It’s been a couple of days since Amazon’s foray into the MP3 world finally opened, and so far the response has been positive despite the lack of two major labels. (It probably helps that one of the majors on board is Universal, which puts out more music than pretty much anyone else.) But over at TheStreet.com, one writer sees Amazon’s entry into the market as a sign that prices for MP3s–and not files with copy protection–will take a nosedive, thus bringing music down to a price point where people might actually want to pay for it again:
Amazon’s new store may cause that retaining wall to crumble, prompting many Apple customers to buy songs that offer them better options.
But what about iTunes Plus, the service Apple launched earlier this year that lets you buy DRM-free songs? Well, here’s where things will really start to get interesting:
ITunes Plus sells those DRM-free songs for $1.29 each. Amazon sells the same songs for either 89 cents or 99 cents. That’s a discount of between 23% and 31% from iTunes’ DRM-free songs. Many of Amazon’s best-selling songs — including those in the Top 100 albums — are retailing for the lower price.
There are two reasons this is interesting: First, it’s setting up a new tech-titan smackdown between Apple CEO Steve Jobs, the master strategist, and Amazon CEO Jeff Bezos, the Crazy Eddie of the Internet.
Bezos is doing here what he does best: Building market share and volume by slashing prices. Jobs won’t take that sitting down, and he is probably plotting some cunning strategy to hold on to its iTunes customers.
Second, it’s leading to a full-blown price war. In fact, the first shot has been fired by Amazon with its 31% discount of popular songs. Over time, more companies are going to be jumping into the DRM-free market, each one trying to build market share with bigger discounts.
In a few short years, Apple and iTunes could be locked into the kind of deep-discounting that Tower Records and CD Wherehouse were engaged in during the years before digital downloads swept both aside. That’s going to help rejuvenate volume sales of songs and albums — and bring their prices down to earth.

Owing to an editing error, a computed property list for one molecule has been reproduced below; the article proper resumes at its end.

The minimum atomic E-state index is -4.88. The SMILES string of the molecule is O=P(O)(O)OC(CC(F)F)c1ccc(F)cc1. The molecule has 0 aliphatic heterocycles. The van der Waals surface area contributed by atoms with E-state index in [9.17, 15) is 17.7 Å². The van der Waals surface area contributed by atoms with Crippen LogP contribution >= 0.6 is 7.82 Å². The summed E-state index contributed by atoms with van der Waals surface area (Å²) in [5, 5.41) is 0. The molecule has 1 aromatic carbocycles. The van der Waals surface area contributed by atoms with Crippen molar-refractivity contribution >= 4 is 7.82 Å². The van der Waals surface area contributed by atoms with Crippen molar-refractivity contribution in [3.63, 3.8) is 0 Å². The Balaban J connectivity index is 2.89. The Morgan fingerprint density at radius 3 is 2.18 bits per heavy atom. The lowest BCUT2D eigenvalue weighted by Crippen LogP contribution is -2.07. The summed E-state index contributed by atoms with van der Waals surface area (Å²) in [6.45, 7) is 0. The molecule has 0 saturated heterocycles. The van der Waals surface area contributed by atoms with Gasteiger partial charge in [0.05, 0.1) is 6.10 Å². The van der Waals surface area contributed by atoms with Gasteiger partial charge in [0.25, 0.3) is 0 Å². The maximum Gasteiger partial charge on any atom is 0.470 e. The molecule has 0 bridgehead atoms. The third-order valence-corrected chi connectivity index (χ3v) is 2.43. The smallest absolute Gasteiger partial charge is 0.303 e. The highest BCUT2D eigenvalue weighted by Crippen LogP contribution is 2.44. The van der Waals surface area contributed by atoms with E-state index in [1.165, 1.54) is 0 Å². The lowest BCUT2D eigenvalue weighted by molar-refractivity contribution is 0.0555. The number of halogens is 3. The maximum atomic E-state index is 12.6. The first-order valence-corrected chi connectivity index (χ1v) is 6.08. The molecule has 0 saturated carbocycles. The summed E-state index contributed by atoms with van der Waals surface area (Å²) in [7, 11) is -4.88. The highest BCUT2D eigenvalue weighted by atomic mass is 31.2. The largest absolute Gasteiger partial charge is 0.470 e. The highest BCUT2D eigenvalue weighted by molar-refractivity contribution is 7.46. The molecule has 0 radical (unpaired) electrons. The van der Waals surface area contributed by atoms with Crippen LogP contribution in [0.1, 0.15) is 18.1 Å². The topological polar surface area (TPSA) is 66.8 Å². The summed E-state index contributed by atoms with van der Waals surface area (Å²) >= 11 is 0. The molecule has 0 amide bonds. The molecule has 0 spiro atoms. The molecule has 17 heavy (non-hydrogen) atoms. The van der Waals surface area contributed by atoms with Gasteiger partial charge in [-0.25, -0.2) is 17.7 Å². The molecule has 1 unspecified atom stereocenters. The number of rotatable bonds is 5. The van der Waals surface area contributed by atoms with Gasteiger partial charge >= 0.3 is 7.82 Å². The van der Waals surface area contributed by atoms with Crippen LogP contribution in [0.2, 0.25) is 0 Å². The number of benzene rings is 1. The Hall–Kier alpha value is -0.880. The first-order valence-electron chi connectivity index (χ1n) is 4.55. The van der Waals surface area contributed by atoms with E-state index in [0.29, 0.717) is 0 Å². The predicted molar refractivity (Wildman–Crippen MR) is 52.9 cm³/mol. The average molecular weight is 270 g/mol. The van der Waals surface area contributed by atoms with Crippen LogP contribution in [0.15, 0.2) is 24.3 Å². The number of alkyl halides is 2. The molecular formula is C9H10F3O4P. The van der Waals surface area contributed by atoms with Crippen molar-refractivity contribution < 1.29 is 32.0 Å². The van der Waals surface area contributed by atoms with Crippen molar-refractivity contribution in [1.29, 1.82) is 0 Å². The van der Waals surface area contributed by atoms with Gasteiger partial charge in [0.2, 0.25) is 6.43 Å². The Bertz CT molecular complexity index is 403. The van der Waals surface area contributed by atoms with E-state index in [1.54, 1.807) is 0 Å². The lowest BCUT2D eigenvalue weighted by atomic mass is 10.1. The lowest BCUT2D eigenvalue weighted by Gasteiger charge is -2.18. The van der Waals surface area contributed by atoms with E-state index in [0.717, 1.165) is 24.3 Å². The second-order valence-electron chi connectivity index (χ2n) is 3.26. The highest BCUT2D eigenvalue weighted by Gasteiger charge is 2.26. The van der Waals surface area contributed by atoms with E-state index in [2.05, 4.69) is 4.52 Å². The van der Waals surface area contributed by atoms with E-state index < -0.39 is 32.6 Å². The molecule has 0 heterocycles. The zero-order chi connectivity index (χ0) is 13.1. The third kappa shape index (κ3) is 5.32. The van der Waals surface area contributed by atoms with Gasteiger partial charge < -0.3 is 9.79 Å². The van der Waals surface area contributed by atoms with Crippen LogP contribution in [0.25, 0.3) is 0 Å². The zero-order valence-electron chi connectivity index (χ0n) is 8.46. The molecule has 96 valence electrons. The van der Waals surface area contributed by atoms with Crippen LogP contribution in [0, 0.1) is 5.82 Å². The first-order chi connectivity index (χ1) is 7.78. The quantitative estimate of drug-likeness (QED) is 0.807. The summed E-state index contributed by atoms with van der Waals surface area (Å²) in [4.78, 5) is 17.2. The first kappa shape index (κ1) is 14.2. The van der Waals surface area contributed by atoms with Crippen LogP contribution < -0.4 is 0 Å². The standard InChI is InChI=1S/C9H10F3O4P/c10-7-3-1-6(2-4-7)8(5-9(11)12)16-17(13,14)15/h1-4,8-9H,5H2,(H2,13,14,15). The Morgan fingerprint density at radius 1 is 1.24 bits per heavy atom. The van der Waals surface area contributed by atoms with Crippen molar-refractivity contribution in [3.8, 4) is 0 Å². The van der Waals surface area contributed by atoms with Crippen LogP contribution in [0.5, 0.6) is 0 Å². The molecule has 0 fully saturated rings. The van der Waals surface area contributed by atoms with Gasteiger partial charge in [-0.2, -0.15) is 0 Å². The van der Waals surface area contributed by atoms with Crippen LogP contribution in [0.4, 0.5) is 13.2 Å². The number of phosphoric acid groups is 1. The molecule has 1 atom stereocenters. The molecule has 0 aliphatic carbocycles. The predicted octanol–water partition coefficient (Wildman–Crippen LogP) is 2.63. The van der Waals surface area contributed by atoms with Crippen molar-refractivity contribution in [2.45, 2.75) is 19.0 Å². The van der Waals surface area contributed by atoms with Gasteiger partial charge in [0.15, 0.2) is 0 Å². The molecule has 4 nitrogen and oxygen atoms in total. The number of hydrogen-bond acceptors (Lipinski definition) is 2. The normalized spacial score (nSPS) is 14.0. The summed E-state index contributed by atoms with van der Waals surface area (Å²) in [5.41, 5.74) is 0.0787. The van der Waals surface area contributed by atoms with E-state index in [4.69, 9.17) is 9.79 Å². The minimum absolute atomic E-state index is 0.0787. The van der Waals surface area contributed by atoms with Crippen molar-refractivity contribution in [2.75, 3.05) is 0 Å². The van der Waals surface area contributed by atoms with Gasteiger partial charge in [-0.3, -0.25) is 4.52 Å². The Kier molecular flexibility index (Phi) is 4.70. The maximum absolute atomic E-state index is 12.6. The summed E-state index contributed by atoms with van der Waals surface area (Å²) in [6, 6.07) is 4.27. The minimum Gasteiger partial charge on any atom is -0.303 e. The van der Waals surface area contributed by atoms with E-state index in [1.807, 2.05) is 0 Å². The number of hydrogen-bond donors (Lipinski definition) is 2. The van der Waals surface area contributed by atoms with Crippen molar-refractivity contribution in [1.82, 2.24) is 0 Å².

But over time, it’s also going to ratchet down the margins of music stores like Amazon and Apple. In announcing its new music store, Amazon didn’t say how the discounts would eat into its margins, but you can bet analysts will be grilling Bezos on this in next month’s earnings call.
In the abstract, this argument makes sense, especially given Amazon’s aggressive pricing in other arenas. But watching the labels’ attempts to squeeze every bit of money out of their catalog that they can makes me think that most of them, save the indies that have decided to stick around eMusic, will probably be slow to adapt to this brave new world of low margins. In the eyes of some majors, “variable pricing” seems to be code for “inflating the prices of ‘emphasis tracks’ to ringtone levels.”
And then there’s the question of whether or not some old-school companies will be able to give up the digital-rights management ghost at all; despite the floundering of services that offer protected Windows Media files, as Silicon Alley Insider noted this morning, the Rolling Stones’ earliest music, which is controlled by ABKCO Music, isn’t available at Amazon’s store, because the company isn’t keen on distributing its music without some sort of protection.
Either way, this brave new future may be the only way to save the recorded-music business–despite the fact that it’s contingent on the margins at labels being slashed dramatically, and the high-rolling executive living being curbed, or cut entirely. Which makes me think that it won’t happen until the business gets a new generation of people in charge, although it’ll probably only really work if said generation hasn’t been spoiled by their forefathers’ excesses and who understand that ships, belts, and budgets need to be tightened.
Let the MP3 Price Wars Begin [TheStreet.com]